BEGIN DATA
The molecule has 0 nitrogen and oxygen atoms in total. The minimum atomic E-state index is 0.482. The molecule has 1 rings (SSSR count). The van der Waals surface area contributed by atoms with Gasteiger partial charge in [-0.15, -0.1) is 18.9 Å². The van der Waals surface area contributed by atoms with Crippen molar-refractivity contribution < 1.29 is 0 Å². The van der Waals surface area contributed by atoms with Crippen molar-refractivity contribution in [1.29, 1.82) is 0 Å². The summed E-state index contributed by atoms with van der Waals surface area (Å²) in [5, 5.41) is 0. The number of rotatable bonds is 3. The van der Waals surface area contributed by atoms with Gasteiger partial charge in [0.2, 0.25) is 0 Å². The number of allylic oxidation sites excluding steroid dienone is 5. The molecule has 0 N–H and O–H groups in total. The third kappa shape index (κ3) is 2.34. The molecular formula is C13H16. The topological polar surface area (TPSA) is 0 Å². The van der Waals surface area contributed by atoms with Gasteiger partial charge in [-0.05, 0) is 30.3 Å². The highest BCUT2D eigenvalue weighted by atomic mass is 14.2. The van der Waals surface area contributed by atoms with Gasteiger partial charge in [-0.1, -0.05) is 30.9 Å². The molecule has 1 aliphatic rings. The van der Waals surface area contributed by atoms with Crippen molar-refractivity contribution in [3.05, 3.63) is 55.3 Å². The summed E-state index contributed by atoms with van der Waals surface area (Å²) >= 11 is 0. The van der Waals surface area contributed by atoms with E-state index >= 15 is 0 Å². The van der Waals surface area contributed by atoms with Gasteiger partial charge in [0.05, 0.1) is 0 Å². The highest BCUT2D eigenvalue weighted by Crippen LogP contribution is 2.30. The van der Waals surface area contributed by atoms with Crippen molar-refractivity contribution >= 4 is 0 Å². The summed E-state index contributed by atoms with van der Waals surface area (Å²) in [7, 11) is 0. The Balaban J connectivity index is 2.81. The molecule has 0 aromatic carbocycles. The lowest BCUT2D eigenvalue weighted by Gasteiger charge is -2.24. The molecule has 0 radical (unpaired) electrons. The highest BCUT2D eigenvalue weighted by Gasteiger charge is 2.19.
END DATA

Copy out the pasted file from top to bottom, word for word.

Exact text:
The molecule has 0 nitrogen and oxygen atoms in total. The minimum atomic E-state index is 0.482. The molecule has 1 rings (SSSR count). The van der Waals surface area contributed by atoms with Gasteiger partial charge in [-0.15, -0.1) is 18.9 Å². The van der Waals surface area contributed by atoms with Crippen molar-refractivity contribution < 1.29 is 0 Å². The van der Waals surface area contributed by atoms with Crippen molar-refractivity contribution in [1.29, 1.82) is 0 Å². The summed E-state index contributed by atoms with van der Waals surface area (Å²) in [5, 5.41) is 0. The number of rotatable bonds is 3. The van der Waals surface area contributed by atoms with Gasteiger partial charge in [0.2, 0.25) is 0 Å². The number of allylic oxidation sites excluding steroid dienone is 5. The molecule has 0 N–H and O–H groups in total. The third kappa shape index (κ3) is 2.34. The molecular formula is C13H16. The topological polar surface area (TPSA) is 0 Å². The van der Waals surface area contributed by atoms with Gasteiger partial charge in [-0.05, 0) is 30.3 Å². The highest BCUT2D eigenvalue weighted by atomic mass is 14.2. The van der Waals surface area contributed by atoms with Gasteiger partial charge in [-0.1, -0.05) is 30.9 Å². The molecule has 1 aliphatic rings. The van der Waals surface area contributed by atoms with Crippen molar-refractivity contribution in [3.05, 3.63) is 55.3 Å². The summed E-state index contributed by atoms with van der Waals surface area (Å²) >= 11 is 0. The van der Waals surface area contributed by atoms with E-state index >= 15 is 0 Å². The van der Waals surface area contributed by atoms with Gasteiger partial charge in [0.05, 0.1) is 0 Å². The highest BCUT2D eigenvalue weighted by Crippen LogP contribution is 2.30. The van der Waals surface area contributed by atoms with Crippen molar-refractivity contribution >= 4 is 0 Å². The summed E-state index contributed by atoms with van der Waals surface area (Å²) in [7, 11) is 0. The Balaban J connectivity index is 2.81. The molecule has 0 aromatic carbocycles. The lowest BCUT2D eigenvalue weighted by Gasteiger charge is -2.24. The molecule has 0 radical (unpaired) electrons. The highest BCUT2D eigenvalue weighted by Gasteiger charge is 2.19.